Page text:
The historic Snohomish Carnegie Library Building is located at 105 Cedar Avenue, on the corner of Cedar and First Street in downtown Snohomish. The building is currently closed to the public. It needs wheelchair ramps and an elevator to be accessible to people with disabilities. And it needs major upgrades and maintenance work.
Damage in the roof underlayment was found in the Annex’s roof during preparation for a maintenance project in 2017. A complete building closure for safety reasons makes the need for overall building improvements more immediate.
City Council directed staff to develop a renovation project in mid-2017. Approximately $1,650,000 is available for the Carnegie project from existing City funds. State and other funds are needed to fully fund restoration.
Immediate Priorities the 1910 Building are:
- Preserve the building
- Create a usable site
- Upgrade main floor
- Accessible to people with disabilities
Future improvements would include reinstalling a War Memorial monument and improving the basement.
Public Input Process (Subject to revisions):
- September 12, 2017 Public Meeting #1
- October 17, 2017 City Council Meeting to consider Architectural consulting services to assist in public outreach and provide preliminary design and cost estimates.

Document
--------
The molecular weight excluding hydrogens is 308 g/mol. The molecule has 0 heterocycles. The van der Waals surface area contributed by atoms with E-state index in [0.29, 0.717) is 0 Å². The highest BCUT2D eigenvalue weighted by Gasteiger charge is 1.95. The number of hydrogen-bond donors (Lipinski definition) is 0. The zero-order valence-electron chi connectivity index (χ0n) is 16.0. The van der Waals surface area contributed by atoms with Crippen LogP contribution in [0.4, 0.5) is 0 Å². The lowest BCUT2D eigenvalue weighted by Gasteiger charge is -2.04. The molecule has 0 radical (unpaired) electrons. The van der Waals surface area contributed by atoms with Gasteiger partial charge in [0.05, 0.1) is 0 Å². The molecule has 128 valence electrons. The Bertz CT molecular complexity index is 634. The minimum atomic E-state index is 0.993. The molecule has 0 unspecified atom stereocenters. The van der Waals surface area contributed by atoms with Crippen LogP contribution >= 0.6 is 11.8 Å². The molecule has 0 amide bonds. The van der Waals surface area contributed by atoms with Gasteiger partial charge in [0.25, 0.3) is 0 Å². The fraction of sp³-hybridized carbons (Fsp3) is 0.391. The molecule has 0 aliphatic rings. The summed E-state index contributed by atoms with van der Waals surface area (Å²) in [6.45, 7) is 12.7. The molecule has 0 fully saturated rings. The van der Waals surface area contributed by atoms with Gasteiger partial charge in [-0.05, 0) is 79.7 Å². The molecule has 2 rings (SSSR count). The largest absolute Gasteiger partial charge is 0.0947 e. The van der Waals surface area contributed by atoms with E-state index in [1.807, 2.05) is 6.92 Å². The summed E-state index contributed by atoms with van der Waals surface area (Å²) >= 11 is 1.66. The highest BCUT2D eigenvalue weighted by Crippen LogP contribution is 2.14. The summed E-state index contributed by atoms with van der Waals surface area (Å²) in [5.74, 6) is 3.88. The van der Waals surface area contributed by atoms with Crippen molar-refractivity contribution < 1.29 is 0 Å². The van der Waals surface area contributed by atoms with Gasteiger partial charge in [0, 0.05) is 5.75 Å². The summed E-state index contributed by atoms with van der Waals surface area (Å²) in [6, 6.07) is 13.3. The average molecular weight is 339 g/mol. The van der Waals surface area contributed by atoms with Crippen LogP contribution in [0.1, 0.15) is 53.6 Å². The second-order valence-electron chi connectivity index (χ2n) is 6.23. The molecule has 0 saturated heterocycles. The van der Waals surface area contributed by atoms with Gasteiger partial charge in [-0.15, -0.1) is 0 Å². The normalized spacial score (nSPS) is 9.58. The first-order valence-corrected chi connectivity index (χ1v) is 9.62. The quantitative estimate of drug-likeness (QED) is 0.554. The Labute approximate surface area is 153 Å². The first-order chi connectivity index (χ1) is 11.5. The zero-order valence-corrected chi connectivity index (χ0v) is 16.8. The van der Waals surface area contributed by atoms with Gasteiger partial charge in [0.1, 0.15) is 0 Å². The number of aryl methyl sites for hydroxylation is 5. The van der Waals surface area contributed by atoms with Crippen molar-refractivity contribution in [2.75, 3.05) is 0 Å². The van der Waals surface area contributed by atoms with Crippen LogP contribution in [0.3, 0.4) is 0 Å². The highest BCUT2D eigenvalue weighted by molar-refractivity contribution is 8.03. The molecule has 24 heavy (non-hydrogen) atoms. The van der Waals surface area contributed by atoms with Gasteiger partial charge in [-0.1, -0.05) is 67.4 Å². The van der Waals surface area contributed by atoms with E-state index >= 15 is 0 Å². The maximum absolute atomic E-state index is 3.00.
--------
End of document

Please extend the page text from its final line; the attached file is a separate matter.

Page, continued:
- January 11, 2018: Public Meeting #2 – Conduct community open house to review and comment on building concept development.
- See ARC's presentation from the January 11, 2018 meeting
- See photos below from the January 11, 2018 meeting:
- Winter 2018: Public Meeting #3 - preferred design
- Spring 2018 Preferred concept plan presentation to City Council and, if approved, Consultant completes preliminary construction drawings and cost estimates.
The City, citizens, and the nonprofit Carnegie Education Foundation have gone through an extensive process to plan for the restoration and future use of the Snohomish Carnegie Library. A vision for the Carnegie Educational Center is sketched out in master plans developed in 2005 and 2011.
Those past Carnegie Building outreach efforts have shown a strong public interest in preserving and improving the original 1910 library building, removing the 1968 Annex, and restoring the surrounding property to provide public gathering spaces.